Wait a minute, where are the books — ?
People sometimes ask me what I miss the most from Arizona, now that I live in the Philippines. For me, the answer is easy: the public library. (A close second would be Mexican food.)
In 1993 my wife and I seriously considered moving here to Davao permanently. We even came over and lived here for six weeks as a kind of test drive. No internet then, no bookstores that carried foreign books – the best you could do was a few foreign magazines. No Skype or Magicjack, either, back then long distance to the U.S. was about 80 cents a minute.
Now, of course, life here on Mindanao is completely different. Internet is available nearly everywhere, and although the available choices aren’t always as fast or reliable as we might like, internet service is reasonably priced and the bandwidth is adequate for most purposes.
But having internet isn’t the same as being able to go to the library. Where I came from (Phoenix) the public library has about 600,000 books, and if that isn’t enough, the university library has another 4.5 million volumes.
You won’t find anything like that here. There is a city library, with about 42,000 books, but, shockingly, providing foreigners with a supply of the latest English-language best-sellers does not seem to appear anywhere in its mission statement. There is a bookstore chain, National Bookstore, with stores in the malls, which carries a small selection of books in English, and there are small shops that sell used paperbacks. So if you read a lot, you’ll probably need to get books from outside.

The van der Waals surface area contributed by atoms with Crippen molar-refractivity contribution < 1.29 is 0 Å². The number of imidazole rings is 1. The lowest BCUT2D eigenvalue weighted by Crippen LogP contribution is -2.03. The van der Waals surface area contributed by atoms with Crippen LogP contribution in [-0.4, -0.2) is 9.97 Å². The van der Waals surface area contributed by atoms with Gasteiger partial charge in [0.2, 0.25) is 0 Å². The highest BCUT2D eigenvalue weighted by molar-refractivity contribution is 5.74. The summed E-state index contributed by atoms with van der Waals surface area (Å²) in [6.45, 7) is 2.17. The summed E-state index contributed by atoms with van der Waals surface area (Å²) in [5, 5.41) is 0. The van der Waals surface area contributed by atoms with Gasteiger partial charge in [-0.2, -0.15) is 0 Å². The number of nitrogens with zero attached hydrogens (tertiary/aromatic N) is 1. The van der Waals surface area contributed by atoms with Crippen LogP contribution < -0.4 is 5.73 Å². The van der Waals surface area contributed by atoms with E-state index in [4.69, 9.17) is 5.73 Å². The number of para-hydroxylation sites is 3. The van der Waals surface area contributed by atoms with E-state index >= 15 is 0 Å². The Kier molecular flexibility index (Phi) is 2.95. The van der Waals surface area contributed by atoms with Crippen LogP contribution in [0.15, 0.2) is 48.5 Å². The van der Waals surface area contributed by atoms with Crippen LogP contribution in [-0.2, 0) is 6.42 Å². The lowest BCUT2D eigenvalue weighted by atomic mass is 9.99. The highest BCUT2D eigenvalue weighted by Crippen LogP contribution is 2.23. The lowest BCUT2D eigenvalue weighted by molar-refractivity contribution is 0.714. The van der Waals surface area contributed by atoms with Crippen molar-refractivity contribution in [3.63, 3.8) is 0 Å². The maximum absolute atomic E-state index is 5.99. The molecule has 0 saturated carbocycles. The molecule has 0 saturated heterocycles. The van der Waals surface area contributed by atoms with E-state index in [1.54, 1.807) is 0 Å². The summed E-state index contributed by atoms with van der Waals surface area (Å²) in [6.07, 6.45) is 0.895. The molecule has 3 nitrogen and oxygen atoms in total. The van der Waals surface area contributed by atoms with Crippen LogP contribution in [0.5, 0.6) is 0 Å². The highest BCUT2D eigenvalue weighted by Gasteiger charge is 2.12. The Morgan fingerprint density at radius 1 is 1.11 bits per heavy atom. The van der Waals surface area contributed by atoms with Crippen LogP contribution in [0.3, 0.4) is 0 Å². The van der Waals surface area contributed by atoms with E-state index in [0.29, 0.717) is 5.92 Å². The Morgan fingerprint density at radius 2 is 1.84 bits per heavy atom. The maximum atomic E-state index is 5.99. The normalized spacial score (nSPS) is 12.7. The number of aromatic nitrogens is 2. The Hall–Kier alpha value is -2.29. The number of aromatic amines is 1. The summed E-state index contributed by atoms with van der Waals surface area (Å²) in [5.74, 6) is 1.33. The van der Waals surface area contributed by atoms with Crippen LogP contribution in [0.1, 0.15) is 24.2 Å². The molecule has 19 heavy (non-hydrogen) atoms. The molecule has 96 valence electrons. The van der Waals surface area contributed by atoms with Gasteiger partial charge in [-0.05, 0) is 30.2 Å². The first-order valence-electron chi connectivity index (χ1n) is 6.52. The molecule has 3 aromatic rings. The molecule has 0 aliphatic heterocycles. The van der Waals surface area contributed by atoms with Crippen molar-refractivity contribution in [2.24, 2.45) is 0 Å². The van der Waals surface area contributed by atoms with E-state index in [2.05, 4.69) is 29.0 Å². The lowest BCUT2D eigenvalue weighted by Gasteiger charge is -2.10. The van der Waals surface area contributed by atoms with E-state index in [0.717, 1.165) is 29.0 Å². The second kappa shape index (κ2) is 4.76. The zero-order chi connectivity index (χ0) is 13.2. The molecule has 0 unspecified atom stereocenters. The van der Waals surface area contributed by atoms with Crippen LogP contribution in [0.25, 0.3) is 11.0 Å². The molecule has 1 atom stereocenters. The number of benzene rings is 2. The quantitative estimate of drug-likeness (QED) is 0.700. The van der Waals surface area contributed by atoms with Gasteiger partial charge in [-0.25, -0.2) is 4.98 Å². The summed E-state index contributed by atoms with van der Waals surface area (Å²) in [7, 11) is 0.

Personally, I like libraries. I can’t imagine life without books. From early childhood to the day we got on a plane to move to the Philippines, I probably averaged at least one or two library visits a week.
But I also like tropical seashore, and that’s hard to come by in America unless you’re a whole lot richer than I am.
Fortunately for me, Amazon solved that dilemma by inventing the Kindle. For those who haven’t heard of it – and I was surprised at how many of the ex-pats I run into here haven’t – the Kindle is an e-book reader. Amazon has more than a million titles available for the Kindle, and nowadays essentially every new book published is available as a Kindle book.
When you want to buy a book, you simply search for it on Amazon’s web site, buy it online with a credit card, and it downloads automatically to your Kindle. A single Kindle will hold literally hundreds of books, and the battery lasts at least a week or so between charges under normal use.
You don’t even need a computer. You can browse for books and purchase them right on the Kindle. All you need is WiFi, which you can find in most internet cafes, many coffee shops, hotels, etc., and the Kindle will connect automatically.
The Kindle editions of most books cost less, often much less, than the dead trees editions. And best of all, many U.S. libraries nowadays have large collections of Kindle books – you just go to the library web site, check out the books you want, and they download themselves to your Kindle, for free.
Although Kindles are not generally available for sale here in the Philippines, it is possible to order one from the Amazon.com web site. I just did that, after breaking my old one (they are quite sturdy, but like any electronic device with a screen, not unbreakable). By the time you add in the shipping charge and the import duty it turns a $69 item into a $120 item, but for a machine that lets me carry hundreds of books around in my pocket, I consider that a bargain.
So my advice to anyone coming here to live is: if you like to read, bring a Kindle. Might even want to bring two, in case you break one. Don’t plan on being able to get the reading materials you want in bookstores here, bookstores are few and the selection is very limited. But with a Kindle, the world of books is just a few clicks away.
Now if someone would just open a good Mexican restaurant . . .